A Very Short Linkathon!

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8 Responses

  1. BrideofChrist says:

    The first article by Russell Moore hits the nail right on the head. I was a member of an evangelical church for a long time – 30 years. I began to see more and more every day that seemed a little “off” to me, or irresponsible, or hypocritical, but I stayed on in that church for many more years than I should have be cause I thought “no church is perfect” and because there were good and genuine Christians attending there. All along I am reading my Bible, growing as a Christian and doing my own Bible studie on subjects that interest me, or from books that Calvary Chapel ignored. At some point I realised that quite simply, This Church Does Not Reflect The Heart of God and I Am Not Seeing Jesus At This Church. It was a sudden, and very concrete realization. It was then that I left my church, Calvary Chapel,after over 30 years and never looked back. It was exactly as Russell Moore described it – I felt that I was a more serious Christian believer than they were, with all of the hypocrisy, cover ups, nepotism and Pharisee-like behavior I witnessed, not to mention the political, wordly views they espoused.

  2. Michael says:

    “Where a “de-churched” (to use an anachronistic term) “ex-vangelical” (to use another) in the early 1920s was likely to have walked away because she found the virgin birth or the bodily resurrection outdated and superstitious or because he found moral libertinism more attractive than the “outmoded” strict moral code of his past or because she wanted to escape the stifling bonds of a home church for an autonomous individualism, now we see a markedly different – and jarring – model of a disillusioned evangelical. We see young evangelicals walking away not because they do not believe what the church teaches, but because they believe the church itself does not believe what it teaches. This secularization comes not from scientism and hedonism but disillusionment and cynicism. ”

    Straight fire from Moore…

  3. Michael says:

    “What if people don’t leave the church because they disapprove of Jesus, but because they’ve read the Bible and have come to the conclusion that the church itself would disapprove of Jesus? That’s a crisis.”

    That’s the truth…

  4. CM says:


    Excellent article by Russell Moore. Here is one that is eerily prescient that he wrote back in 2010 when Glen Beck was the darling of the Evangelical Right and his efforts to “turn America back to God and away from those godless lefties”:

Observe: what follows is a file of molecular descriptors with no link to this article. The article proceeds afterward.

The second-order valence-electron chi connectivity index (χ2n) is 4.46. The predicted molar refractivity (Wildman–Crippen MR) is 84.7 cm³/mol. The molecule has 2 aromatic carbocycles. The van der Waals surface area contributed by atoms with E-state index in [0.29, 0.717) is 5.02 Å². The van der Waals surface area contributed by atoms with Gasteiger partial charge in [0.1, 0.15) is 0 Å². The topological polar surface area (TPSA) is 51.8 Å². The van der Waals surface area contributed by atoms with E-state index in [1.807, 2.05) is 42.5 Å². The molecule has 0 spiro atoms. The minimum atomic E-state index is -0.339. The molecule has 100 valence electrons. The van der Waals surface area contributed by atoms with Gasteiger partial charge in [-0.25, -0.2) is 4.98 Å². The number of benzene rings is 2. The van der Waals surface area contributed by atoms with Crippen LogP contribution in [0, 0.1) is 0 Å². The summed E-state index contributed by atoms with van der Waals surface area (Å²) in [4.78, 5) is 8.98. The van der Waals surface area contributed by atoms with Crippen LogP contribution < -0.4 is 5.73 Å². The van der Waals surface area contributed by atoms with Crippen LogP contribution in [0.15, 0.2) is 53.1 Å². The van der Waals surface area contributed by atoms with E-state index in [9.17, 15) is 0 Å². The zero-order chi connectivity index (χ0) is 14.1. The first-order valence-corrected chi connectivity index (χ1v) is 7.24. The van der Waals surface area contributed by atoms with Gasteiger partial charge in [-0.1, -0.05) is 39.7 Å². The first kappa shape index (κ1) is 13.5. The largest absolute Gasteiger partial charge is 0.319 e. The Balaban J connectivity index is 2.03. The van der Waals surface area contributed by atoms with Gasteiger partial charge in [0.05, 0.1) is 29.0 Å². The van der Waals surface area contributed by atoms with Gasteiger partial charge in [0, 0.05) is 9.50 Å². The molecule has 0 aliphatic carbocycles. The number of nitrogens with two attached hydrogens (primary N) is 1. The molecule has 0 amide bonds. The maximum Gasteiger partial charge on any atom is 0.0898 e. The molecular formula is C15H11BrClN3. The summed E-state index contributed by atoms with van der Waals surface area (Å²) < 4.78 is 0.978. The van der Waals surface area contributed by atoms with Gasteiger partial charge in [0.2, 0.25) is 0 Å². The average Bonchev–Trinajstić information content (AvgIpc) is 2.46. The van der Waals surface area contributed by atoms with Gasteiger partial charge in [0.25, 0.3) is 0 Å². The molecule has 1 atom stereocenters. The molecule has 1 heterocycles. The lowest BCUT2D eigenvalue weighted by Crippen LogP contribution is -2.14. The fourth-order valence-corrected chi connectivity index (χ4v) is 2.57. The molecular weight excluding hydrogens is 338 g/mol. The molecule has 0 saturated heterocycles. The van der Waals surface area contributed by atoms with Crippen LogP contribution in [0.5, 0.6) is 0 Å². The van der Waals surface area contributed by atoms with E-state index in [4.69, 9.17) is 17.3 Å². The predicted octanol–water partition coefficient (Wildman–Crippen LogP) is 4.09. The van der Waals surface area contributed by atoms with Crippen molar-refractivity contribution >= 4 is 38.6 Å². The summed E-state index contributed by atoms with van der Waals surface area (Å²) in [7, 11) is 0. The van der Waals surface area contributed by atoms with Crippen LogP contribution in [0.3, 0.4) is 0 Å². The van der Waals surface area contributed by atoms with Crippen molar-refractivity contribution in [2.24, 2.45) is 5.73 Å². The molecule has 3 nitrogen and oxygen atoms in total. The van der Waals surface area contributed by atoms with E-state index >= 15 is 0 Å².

Needless to say, their embrace of Glen Beck was just a preview of the dumpster fire that was Trump…

  5. Em says:

    Scanned Russell Moore’s article
    Good link! ! !
    How often i heard it said years ago “Our Faith (real Christianity) is NOT a religion” and certainly not a club ….
    Thanks, Michael

  6. Duane Arnold says:

    “The church will survive – even here in America – but, along the way, a lot of fifteen-year-olds will be hurt. ”

    I loved the Moore article, but with one caveat… It is an America-centric view. What he observed in the article was very similar to what I observed in the UK and other parts of Europe in the 1980s and in the space of just 40 years, most of western Europe and the UK are essentially post-Christian. It is different here in the US where religious/Christian language has been maintained, but the substance of Christian faith has been largely abandoned. Offered “the show” or “the reality” we prefer the show… It points to a post-Christian society, nonetheless.

  7. Xenia says:

    I visited a mega church back east a few years ago, because I knew some of the people and I happened to be in town for a conference. At this church, there was a lot of robust enthusiasm for the worship service, with hands raised and eyes closed. But as I got to talk to some of these folks at the meal at a restaurant following, I learned that none of these people had the habit of thanking the Lord for the food before we ate, not even in their homes, they said. Some seemed unaware that this was something Christians did. They thought they might give it a try. Their lives seemed completely random to me. I do not doubt their sincere love of God, I absolutely don’t, but it’s going to take more than a professional-level worship team production every Sunday to keep these young people in the faith. They have not been taught any disciplines. But they were cheerful, I’ll say that for them!

  8. CM says:


    Speaking of brilliant pieces, here is one from David French:


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